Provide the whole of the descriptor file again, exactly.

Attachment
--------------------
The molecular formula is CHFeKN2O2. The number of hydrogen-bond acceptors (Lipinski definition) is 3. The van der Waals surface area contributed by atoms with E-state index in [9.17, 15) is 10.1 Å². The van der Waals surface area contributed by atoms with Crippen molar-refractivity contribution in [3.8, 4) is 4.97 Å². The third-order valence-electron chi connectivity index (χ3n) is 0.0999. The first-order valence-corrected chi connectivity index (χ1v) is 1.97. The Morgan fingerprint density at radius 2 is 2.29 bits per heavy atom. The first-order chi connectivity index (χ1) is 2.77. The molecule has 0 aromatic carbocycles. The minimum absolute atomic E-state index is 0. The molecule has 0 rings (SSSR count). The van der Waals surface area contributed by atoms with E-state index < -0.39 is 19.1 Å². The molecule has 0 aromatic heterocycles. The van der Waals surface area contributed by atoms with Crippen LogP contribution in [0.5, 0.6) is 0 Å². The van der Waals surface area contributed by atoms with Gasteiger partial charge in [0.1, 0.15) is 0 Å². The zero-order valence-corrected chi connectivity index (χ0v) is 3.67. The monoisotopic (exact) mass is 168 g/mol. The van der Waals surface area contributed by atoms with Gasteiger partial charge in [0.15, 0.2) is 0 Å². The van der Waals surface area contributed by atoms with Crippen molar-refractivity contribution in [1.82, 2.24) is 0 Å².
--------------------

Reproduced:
The molecular formula is CHFeKN2O2. The number of hydrogen-bond acceptors (Lipinski definition) is 3. The van der Waals surface area contributed by atoms with E-state index in [9.17, 15) is 10.1 Å². The van der Waals surface area contributed by atoms with Crippen molar-refractivity contribution in [3.8, 4) is 4.97 Å². The third-order valence-electron chi connectivity index (χ3n) is 0.0999. The first-order valence-corrected chi connectivity index (χ1v) is 1.97. The Morgan fingerprint density at radius 2 is 2.29 bits per heavy atom. The first-order chi connectivity index (χ1) is 2.77. The molecule has 0 aromatic carbocycles. The minimum absolute atomic E-state index is 0. The molecule has 0 rings (SSSR count). The van der Waals surface area contributed by atoms with E-state index < -0.39 is 19.1 Å². The molecule has 0 aromatic heterocycles. The van der Waals surface area contributed by atoms with Crippen LogP contribution in [0.5, 0.6) is 0 Å². The van der Waals surface area contributed by atoms with Gasteiger partial charge in [0.1, 0.15) is 0 Å². The zero-order valence-corrected chi connectivity index (χ0v) is 3.67. The monoisotopic (exact) mass is 168 g/mol. The van der Waals surface area contributed by atoms with Gasteiger partial charge in [0.15, 0.2) is 0 Å². The van der Waals surface area contributed by atoms with Crippen molar-refractivity contribution in [1.82, 2.24) is 0 Å².